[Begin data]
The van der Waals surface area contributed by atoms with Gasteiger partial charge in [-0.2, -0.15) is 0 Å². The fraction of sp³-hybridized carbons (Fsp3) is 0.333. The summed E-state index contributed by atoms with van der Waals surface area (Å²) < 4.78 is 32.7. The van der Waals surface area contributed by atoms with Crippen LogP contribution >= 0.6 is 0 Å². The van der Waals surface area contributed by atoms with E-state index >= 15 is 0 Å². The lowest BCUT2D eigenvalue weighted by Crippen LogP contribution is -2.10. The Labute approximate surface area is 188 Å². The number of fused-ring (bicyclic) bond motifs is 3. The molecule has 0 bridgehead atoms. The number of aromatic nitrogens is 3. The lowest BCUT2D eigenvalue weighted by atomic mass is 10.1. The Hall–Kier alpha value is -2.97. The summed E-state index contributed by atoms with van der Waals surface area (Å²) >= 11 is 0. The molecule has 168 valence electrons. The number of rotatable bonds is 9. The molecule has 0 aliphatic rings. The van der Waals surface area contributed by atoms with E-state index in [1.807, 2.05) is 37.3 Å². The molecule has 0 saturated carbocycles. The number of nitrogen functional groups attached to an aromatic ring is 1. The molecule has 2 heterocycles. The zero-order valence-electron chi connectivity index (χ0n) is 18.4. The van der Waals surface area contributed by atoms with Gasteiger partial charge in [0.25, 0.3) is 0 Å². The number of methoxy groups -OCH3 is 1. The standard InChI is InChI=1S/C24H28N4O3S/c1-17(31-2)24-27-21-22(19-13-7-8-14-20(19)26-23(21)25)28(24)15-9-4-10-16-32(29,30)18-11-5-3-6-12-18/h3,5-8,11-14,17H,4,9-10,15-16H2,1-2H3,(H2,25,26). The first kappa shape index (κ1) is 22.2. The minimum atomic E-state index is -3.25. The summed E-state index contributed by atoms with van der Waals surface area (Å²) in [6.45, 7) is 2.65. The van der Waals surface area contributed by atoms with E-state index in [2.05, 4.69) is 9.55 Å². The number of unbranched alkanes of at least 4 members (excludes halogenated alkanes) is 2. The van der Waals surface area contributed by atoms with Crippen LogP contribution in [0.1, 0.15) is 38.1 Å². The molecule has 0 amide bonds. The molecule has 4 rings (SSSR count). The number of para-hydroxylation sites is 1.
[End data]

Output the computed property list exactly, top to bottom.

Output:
The van der Waals surface area contributed by atoms with Gasteiger partial charge in [-0.2, -0.15) is 0 Å². The fraction of sp³-hybridized carbons (Fsp3) is 0.333. The summed E-state index contributed by atoms with van der Waals surface area (Å²) < 4.78 is 32.7. The van der Waals surface area contributed by atoms with Crippen LogP contribution >= 0.6 is 0 Å². The van der Waals surface area contributed by atoms with E-state index >= 15 is 0 Å². The lowest BCUT2D eigenvalue weighted by Crippen LogP contribution is -2.10. The Labute approximate surface area is 188 Å². The number of fused-ring (bicyclic) bond motifs is 3. The molecule has 0 bridgehead atoms. The number of aromatic nitrogens is 3. The lowest BCUT2D eigenvalue weighted by atomic mass is 10.1. The Hall–Kier alpha value is -2.97. The summed E-state index contributed by atoms with van der Waals surface area (Å²) >= 11 is 0. The molecule has 168 valence electrons. The number of rotatable bonds is 9. The molecule has 0 aliphatic rings. The van der Waals surface area contributed by atoms with E-state index in [1.807, 2.05) is 37.3 Å². The molecule has 0 saturated carbocycles. The number of nitrogen functional groups attached to an aromatic ring is 1. The molecule has 2 heterocycles. The zero-order valence-electron chi connectivity index (χ0n) is 18.4. The van der Waals surface area contributed by atoms with Gasteiger partial charge in [0.25, 0.3) is 0 Å². The number of methoxy groups -OCH3 is 1. The standard InChI is InChI=1S/C24H28N4O3S/c1-17(31-2)24-27-21-22(19-13-7-8-14-20(19)26-23(21)25)28(24)15-9-4-10-16-32(29,30)18-11-5-3-6-12-18/h3,5-8,11-14,17H,4,9-10,15-16H2,1-2H3,(H2,25,26). The first kappa shape index (κ1) is 22.2. The minimum atomic E-state index is -3.25. The summed E-state index contributed by atoms with van der Waals surface area (Å²) in [6.45, 7) is 2.65. The van der Waals surface area contributed by atoms with E-state index in [2.05, 4.69) is 9.55 Å². The number of unbranched alkanes of at least 4 members (excludes halogenated alkanes) is 2. The van der Waals surface area contributed by atoms with Crippen LogP contribution in [0.1, 0.15) is 38.1 Å². The molecule has 0 amide bonds. The molecule has 4 rings (SSSR count). The number of para-hydroxylation sites is 1.